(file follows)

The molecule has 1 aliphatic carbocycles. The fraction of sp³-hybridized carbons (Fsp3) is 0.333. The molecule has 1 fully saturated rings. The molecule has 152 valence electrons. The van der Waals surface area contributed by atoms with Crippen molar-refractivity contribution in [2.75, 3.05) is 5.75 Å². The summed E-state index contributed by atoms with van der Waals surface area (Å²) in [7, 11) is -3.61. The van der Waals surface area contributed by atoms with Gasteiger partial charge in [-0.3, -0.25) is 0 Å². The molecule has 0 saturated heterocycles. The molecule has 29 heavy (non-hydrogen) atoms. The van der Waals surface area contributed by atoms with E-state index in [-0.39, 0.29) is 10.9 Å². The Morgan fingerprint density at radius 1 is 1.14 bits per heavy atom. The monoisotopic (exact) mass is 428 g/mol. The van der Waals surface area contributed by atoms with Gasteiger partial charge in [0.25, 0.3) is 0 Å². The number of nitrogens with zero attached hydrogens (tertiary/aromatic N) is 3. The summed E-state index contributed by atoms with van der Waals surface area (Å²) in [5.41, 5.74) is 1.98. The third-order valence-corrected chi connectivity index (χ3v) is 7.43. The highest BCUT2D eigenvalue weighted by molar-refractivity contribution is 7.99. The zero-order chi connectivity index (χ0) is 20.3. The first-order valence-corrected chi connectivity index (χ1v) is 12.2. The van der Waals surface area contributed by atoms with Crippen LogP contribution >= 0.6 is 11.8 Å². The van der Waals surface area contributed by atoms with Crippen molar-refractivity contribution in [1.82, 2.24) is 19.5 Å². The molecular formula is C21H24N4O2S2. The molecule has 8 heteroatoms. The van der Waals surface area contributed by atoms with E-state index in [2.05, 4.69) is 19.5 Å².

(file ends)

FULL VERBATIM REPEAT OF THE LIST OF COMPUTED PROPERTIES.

The molecule has 1 aliphatic carbocycles. The fraction of sp³-hybridized carbons (Fsp3) is 0.333. The molecule has 1 fully saturated rings. The molecule has 152 valence electrons. The van der Waals surface area contributed by atoms with Crippen molar-refractivity contribution in [2.75, 3.05) is 5.75 Å². The summed E-state index contributed by atoms with van der Waals surface area (Å²) in [7, 11) is -3.61. The van der Waals surface area contributed by atoms with Gasteiger partial charge in [-0.3, -0.25) is 0 Å². The molecule has 0 saturated heterocycles. The molecule has 29 heavy (non-hydrogen) atoms. The van der Waals surface area contributed by atoms with E-state index in [-0.39, 0.29) is 10.9 Å². The Morgan fingerprint density at radius 1 is 1.14 bits per heavy atom. The monoisotopic (exact) mass is 428 g/mol. The van der Waals surface area contributed by atoms with Gasteiger partial charge in [0.25, 0.3) is 0 Å². The number of nitrogens with zero attached hydrogens (tertiary/aromatic N) is 3. The summed E-state index contributed by atoms with van der Waals surface area (Å²) in [5.41, 5.74) is 1.98. The third-order valence-corrected chi connectivity index (χ3v) is 7.43. The highest BCUT2D eigenvalue weighted by molar-refractivity contribution is 7.99. The zero-order chi connectivity index (χ0) is 20.3. The first-order valence-corrected chi connectivity index (χ1v) is 12.2. The van der Waals surface area contributed by atoms with Crippen LogP contribution >= 0.6 is 11.8 Å². The van der Waals surface area contributed by atoms with Crippen molar-refractivity contribution in [1.82, 2.24) is 19.5 Å². The molecular formula is C21H24N4O2S2. The molecule has 8 heteroatoms. The van der Waals surface area contributed by atoms with E-state index in [2.05, 4.69) is 19.5 Å².